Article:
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Where: River Dell Regional School District (opens in new tab), River Edge, New Jersey
Who: Marianthe Williams, Director of Technology
The River Dell Regional School District is located about 7 miles from the NYC epicenter of the COVID-19 pandemic. At the time of this writing, we rank second to New York with the most cases so the decision to close in mid-March gave our schools a couple of days to prepare for our shutdown.
This decision was an extraordinary test of digital preparedness for teaching and learning to continue in a remote setting while counting on technology to play an essential and critical role in restoring normalcy. In 2006, our district started down the path of 1:1 learning. Every staff member and student has a district-issued Windows 10 HP 360 form factor with touchscreen and stylus and Microsoft 365. Most importantly, we have a strong pledge for ongoing professional learning developed and taught by our educators within their content areas.
That said, it was go-time with two days notice for our shutdown! Our message to our staff was, ‘you’ve got this’, stay with what you do everyday(with some tweaks) and use only the resources that have been vetted by the district to continue to protect student data.
Under our district tenant, all staff have a plethora of resources for collaboration and content creation. Microsoft teams has proven to be a game changer as a learning hub for our classrooms which also allowed for a seamless transition to remote teaching and learning. Being able to connect and to share their desktop to teach live, interact with students and to ‘write on the board’ for direct instruction brings a sense of normalcy.
Within Teams, our teachers post assignments and forms for assessments with embedded video from Stream, and add apps from a broad range of choices depending on the learning objective. In addition, students create their content for TedTalks, discussion prompts, or online debates using the video collaboration tool, FlipGrid.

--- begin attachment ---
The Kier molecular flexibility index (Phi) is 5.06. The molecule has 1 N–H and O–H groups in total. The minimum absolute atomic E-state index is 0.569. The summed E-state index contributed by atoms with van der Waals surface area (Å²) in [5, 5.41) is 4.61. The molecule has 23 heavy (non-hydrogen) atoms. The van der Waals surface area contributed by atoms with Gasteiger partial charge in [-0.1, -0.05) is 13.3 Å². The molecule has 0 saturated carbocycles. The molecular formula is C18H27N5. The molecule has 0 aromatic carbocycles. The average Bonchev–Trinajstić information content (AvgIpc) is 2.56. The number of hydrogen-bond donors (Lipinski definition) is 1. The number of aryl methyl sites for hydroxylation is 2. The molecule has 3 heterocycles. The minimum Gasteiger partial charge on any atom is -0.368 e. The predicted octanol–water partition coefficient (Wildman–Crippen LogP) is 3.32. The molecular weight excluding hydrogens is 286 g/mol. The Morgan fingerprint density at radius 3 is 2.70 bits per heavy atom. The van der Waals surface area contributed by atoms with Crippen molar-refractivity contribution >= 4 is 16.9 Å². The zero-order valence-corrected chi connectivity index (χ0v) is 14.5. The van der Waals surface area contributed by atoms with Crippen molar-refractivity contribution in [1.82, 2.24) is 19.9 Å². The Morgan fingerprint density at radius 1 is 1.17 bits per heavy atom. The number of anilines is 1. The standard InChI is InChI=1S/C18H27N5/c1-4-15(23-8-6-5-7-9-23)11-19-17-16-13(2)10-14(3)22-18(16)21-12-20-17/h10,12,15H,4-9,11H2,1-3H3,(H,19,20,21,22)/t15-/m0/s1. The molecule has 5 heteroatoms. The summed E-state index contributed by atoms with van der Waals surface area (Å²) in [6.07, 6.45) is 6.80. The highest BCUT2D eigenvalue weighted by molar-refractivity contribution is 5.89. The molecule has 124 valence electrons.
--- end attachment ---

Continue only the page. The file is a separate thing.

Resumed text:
For instance, one of our art classes that needed to go virtual began with a live direct instruction introducing the history of heraldry, symbolism, coat of arms, crests and mottos. Students then designed their personal banner for their remote learning space. Here is an example.
Our district has been deeply committed to social-emotional learning infused in the daily classroom. Remote teaching renewed this commitment in this setting while trying out different tactics. Live remote teaching in Teams has helped increase the much-needed connection between students and teachers with students being able to see and hear their teachers on a regular basis. The first session was to reach out and take the pulse of how students were dealing with this new quarantined classroom. The feedback from students was extremely positive for both students and teachers.
In addition, as administrators, it has helped all of us to ‘see’ our colleagues instead of the quick email or text. It has made all of us stop and realize that we needed to hit the reset button and the importance of face-to-face conversations. Even our administrative council meetings have gone virtual, and at the end of every remote class, department, school or small group meeting or just a ‘How ya doin'?’ with one colleague, the chat always ends with, ‘ It was great seeing everyone.’
Lastly, I want to leave everyone with a chuckle so I am sharing our new helpdesk. If the technicians cannot walk students through a remedy to fix their issue or by remoting into a staff member’s laptop, they make an appointment to visit our social distancing version of helpdesk.
Want fries with that?